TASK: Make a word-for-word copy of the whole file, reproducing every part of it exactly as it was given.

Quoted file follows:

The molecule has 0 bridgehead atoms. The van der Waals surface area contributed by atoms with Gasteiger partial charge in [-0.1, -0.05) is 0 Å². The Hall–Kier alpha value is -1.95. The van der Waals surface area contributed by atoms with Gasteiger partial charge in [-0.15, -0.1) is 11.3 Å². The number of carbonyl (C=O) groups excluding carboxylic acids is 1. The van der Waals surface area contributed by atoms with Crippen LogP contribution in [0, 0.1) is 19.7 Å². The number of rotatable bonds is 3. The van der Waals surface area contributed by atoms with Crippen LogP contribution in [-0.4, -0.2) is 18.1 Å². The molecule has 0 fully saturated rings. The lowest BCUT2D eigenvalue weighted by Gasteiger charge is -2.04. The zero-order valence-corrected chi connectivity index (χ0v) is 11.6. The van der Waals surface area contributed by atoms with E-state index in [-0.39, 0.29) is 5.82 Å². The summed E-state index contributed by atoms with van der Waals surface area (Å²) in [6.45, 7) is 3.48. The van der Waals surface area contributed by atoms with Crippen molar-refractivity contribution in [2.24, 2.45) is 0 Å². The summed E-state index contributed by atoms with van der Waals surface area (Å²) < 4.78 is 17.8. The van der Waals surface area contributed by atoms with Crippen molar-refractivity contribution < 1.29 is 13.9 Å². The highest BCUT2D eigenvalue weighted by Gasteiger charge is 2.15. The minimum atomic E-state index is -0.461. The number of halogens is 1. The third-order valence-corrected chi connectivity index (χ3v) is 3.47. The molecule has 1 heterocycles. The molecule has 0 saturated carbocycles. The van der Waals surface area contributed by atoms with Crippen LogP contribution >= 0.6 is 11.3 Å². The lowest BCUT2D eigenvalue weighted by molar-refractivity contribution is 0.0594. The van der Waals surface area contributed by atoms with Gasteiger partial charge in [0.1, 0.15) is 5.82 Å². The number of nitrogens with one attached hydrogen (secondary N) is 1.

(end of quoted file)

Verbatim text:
The molecule has 0 bridgehead atoms. The van der Waals surface area contributed by atoms with Gasteiger partial charge in [-0.1, -0.05) is 0 Å². The Hall–Kier alpha value is -1.95. The van der Waals surface area contributed by atoms with Gasteiger partial charge in [-0.15, -0.1) is 11.3 Å². The number of carbonyl (C=O) groups excluding carboxylic acids is 1. The van der Waals surface area contributed by atoms with Crippen LogP contribution in [0, 0.1) is 19.7 Å². The number of rotatable bonds is 3. The van der Waals surface area contributed by atoms with Crippen LogP contribution in [-0.4, -0.2) is 18.1 Å². The molecule has 0 fully saturated rings. The lowest BCUT2D eigenvalue weighted by Gasteiger charge is -2.04. The zero-order valence-corrected chi connectivity index (χ0v) is 11.6. The van der Waals surface area contributed by atoms with E-state index in [-0.39, 0.29) is 5.82 Å². The summed E-state index contributed by atoms with van der Waals surface area (Å²) in [6.45, 7) is 3.48. The van der Waals surface area contributed by atoms with Crippen molar-refractivity contribution in [2.24, 2.45) is 0 Å². The summed E-state index contributed by atoms with van der Waals surface area (Å²) < 4.78 is 17.8. The van der Waals surface area contributed by atoms with Crippen molar-refractivity contribution < 1.29 is 13.9 Å². The highest BCUT2D eigenvalue weighted by Gasteiger charge is 2.15. The minimum atomic E-state index is -0.461. The number of halogens is 1. The third-order valence-corrected chi connectivity index (χ3v) is 3.47. The molecule has 1 heterocycles. The molecule has 0 saturated carbocycles. The van der Waals surface area contributed by atoms with Crippen LogP contribution >= 0.6 is 11.3 Å². The lowest BCUT2D eigenvalue weighted by molar-refractivity contribution is 0.0594. The van der Waals surface area contributed by atoms with Gasteiger partial charge in [0.1, 0.15) is 5.82 Å². The number of nitrogens with one attached hydrogen (secondary N) is 1.